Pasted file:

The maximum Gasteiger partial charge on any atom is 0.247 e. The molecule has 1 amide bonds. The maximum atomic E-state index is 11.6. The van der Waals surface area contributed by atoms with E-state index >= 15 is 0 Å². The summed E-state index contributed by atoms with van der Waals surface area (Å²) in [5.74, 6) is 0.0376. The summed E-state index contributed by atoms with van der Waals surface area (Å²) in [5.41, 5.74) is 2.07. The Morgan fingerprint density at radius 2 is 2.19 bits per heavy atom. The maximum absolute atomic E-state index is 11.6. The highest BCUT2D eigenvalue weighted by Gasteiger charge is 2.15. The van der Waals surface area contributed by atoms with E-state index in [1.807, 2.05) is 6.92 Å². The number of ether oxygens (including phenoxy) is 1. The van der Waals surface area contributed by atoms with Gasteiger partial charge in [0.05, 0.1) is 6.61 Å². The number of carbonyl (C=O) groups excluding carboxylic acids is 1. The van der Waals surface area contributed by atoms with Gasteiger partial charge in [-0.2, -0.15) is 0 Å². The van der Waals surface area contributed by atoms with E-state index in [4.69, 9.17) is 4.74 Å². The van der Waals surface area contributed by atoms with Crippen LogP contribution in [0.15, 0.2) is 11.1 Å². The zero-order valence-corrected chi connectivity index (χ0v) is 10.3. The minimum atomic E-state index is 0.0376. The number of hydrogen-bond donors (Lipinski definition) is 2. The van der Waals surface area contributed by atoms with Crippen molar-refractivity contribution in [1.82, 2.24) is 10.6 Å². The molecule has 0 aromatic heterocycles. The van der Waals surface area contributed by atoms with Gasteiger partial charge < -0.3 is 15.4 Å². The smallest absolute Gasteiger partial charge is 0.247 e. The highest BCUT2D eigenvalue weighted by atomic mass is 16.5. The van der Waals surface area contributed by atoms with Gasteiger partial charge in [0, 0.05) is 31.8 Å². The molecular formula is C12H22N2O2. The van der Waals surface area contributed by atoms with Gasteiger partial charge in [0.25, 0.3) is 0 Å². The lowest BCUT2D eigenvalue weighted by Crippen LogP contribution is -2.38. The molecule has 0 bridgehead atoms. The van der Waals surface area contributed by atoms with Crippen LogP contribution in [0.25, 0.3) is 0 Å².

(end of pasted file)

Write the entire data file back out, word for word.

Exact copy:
The maximum Gasteiger partial charge on any atom is 0.247 e. The molecule has 1 amide bonds. The maximum atomic E-state index is 11.6. The van der Waals surface area contributed by atoms with E-state index >= 15 is 0 Å². The summed E-state index contributed by atoms with van der Waals surface area (Å²) in [5.74, 6) is 0.0376. The summed E-state index contributed by atoms with van der Waals surface area (Å²) in [5.41, 5.74) is 2.07. The Morgan fingerprint density at radius 2 is 2.19 bits per heavy atom. The maximum absolute atomic E-state index is 11.6. The highest BCUT2D eigenvalue weighted by Gasteiger charge is 2.15. The van der Waals surface area contributed by atoms with E-state index in [1.807, 2.05) is 6.92 Å². The number of ether oxygens (including phenoxy) is 1. The van der Waals surface area contributed by atoms with Gasteiger partial charge in [0.05, 0.1) is 6.61 Å². The number of carbonyl (C=O) groups excluding carboxylic acids is 1. The van der Waals surface area contributed by atoms with Gasteiger partial charge in [-0.2, -0.15) is 0 Å². The van der Waals surface area contributed by atoms with E-state index in [4.69, 9.17) is 4.74 Å². The van der Waals surface area contributed by atoms with Crippen LogP contribution in [0.15, 0.2) is 11.1 Å². The zero-order valence-corrected chi connectivity index (χ0v) is 10.3. The minimum atomic E-state index is 0.0376. The number of hydrogen-bond donors (Lipinski definition) is 2. The van der Waals surface area contributed by atoms with Crippen molar-refractivity contribution in [1.82, 2.24) is 10.6 Å². The molecule has 0 aromatic heterocycles. The van der Waals surface area contributed by atoms with Gasteiger partial charge < -0.3 is 15.4 Å². The smallest absolute Gasteiger partial charge is 0.247 e. The highest BCUT2D eigenvalue weighted by atomic mass is 16.5. The van der Waals surface area contributed by atoms with Gasteiger partial charge in [0, 0.05) is 31.8 Å². The molecular formula is C12H22N2O2. The van der Waals surface area contributed by atoms with Gasteiger partial charge in [0.25, 0.3) is 0 Å². The lowest BCUT2D eigenvalue weighted by Crippen LogP contribution is -2.38. The molecule has 0 bridgehead atoms. The van der Waals surface area contributed by atoms with Crippen LogP contribution in [0.25, 0.3) is 0 Å².